Lisa McTigue Pierce, Executive Editor

March 29, 2019

2 Min Read
How to plan for your package’s funeral

Burial, cremation or reincarnation? What choice will you make for your package? How you design your packaging at its birth often determines its fate at the end of its life.

Brent Lindberg, founder of design agency Fuseneo Inc., will share his tips next week with attendees of SPC Impact 2019 (Apr. 1-4, Seattle, WA), the leading sustainable packaging conference organized by the professionals at the Sustainable Packaging Coalition. Taking place on Tues., Apr. 2, his three-hour hands-on Idea Lab will explore packaging designs for recyclability or responsible disposal.

Lindberg explains a few things here, including why it’s important to take time up front to consider end of life.

What do you mean by responsible disposal?

Lindberg: We’re referring to everything but recycling. Whether something is designed to be recycled, composted or get thrown in the trash, we need to be intentional. We need to understand what happens within each system and the implications on our packaging

What’s different about designing a package for the end of its life today that wasn’t a concern, say, five years ago and why does that matter now?

Lindberg: With the strain and changes in the recycling infrastructure, combined with the pledges many brands are making, we need to understand how packaging is used, discarded, sorted and recycled. The design of packaging will play an important role in the future viability of recycling. The recycling system may need regulation, technology and investment, but it also needs clean supply—that’s where we come in. We also need to understand the implications of decoration, assembly and the current state of composting.

When it comes to a package’s funeral, the consumer is likely the one to be responsible for disposal, not the product manufacturer. How can these two parties best work together for the most beneficial environmental outcome overall?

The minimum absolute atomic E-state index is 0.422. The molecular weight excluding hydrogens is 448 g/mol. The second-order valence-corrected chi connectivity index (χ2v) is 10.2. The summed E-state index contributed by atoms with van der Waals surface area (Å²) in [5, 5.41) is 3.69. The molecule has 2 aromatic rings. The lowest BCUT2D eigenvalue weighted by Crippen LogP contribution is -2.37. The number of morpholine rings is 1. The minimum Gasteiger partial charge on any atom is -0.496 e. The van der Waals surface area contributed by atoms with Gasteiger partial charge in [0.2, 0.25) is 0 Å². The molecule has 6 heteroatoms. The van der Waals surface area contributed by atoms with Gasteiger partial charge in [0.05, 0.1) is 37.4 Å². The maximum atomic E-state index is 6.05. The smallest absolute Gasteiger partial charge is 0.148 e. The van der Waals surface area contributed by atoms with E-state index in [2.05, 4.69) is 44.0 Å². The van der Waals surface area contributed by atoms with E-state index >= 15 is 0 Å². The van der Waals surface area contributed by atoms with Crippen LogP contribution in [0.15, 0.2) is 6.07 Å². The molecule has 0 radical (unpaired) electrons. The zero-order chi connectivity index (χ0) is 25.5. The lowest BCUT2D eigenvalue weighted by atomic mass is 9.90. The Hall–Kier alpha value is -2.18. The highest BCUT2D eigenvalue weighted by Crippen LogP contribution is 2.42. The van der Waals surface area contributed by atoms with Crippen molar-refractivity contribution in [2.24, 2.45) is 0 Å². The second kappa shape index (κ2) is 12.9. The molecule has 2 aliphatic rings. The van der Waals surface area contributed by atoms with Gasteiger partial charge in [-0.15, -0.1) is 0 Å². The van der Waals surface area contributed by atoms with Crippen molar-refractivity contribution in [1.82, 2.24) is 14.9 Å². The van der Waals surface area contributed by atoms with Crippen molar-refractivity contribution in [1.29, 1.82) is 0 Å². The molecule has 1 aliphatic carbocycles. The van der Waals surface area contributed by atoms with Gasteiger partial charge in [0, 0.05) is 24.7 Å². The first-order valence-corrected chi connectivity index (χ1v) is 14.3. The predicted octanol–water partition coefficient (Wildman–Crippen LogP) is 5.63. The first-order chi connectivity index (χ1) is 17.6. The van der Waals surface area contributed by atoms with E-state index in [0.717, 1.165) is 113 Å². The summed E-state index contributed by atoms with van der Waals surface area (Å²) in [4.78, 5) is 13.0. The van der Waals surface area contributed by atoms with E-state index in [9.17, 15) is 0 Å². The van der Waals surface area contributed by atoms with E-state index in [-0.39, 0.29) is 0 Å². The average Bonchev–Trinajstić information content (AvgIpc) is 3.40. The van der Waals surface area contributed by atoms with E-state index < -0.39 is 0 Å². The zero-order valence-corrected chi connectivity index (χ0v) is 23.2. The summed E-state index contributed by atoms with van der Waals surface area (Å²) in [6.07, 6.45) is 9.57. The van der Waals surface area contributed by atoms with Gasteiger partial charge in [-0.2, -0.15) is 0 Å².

Lindberg: Just because the consumer may be responsible doesn’t mean we can’t do everything within our power to educate them, make it easier for them to make the right choice and give a better chance of success once the choice has been made.


Speed-to-market is a top concern for most companies. How long does it typically take during the packaging design ideation phase to consider different end-of-life scenarios and why is this time well spent?

Lindberg: It doesn’t necessarily add time, it just adds inputs and considerations—unless major issues are identified and things need to be re-worked. This is more than just time well spent; this is our responsibility as stewards of packaging.


EastPack 2019 (June 11-13) is the region's premier packaging event connecting professionals from companies like PepsiCo, Pepperidge Farms and Mars with suppliers offering the latest packaging technologies, including a range of automation solutions, from semi-automatic equipment to sophisticated "smart" systems. Register to attend today!

About the Author(s)

Lisa McTigue Pierce

Executive Editor, Packaging Digest

Lisa McTigue Pierce is Executive Editor of Packaging Digest. She’s been a packaging media journalist since 1982 and tracks emerging trends, new technologies, and best practices across a spectrum of markets for the publication’s global community. Reach her at [email protected] or 630-272-1774.

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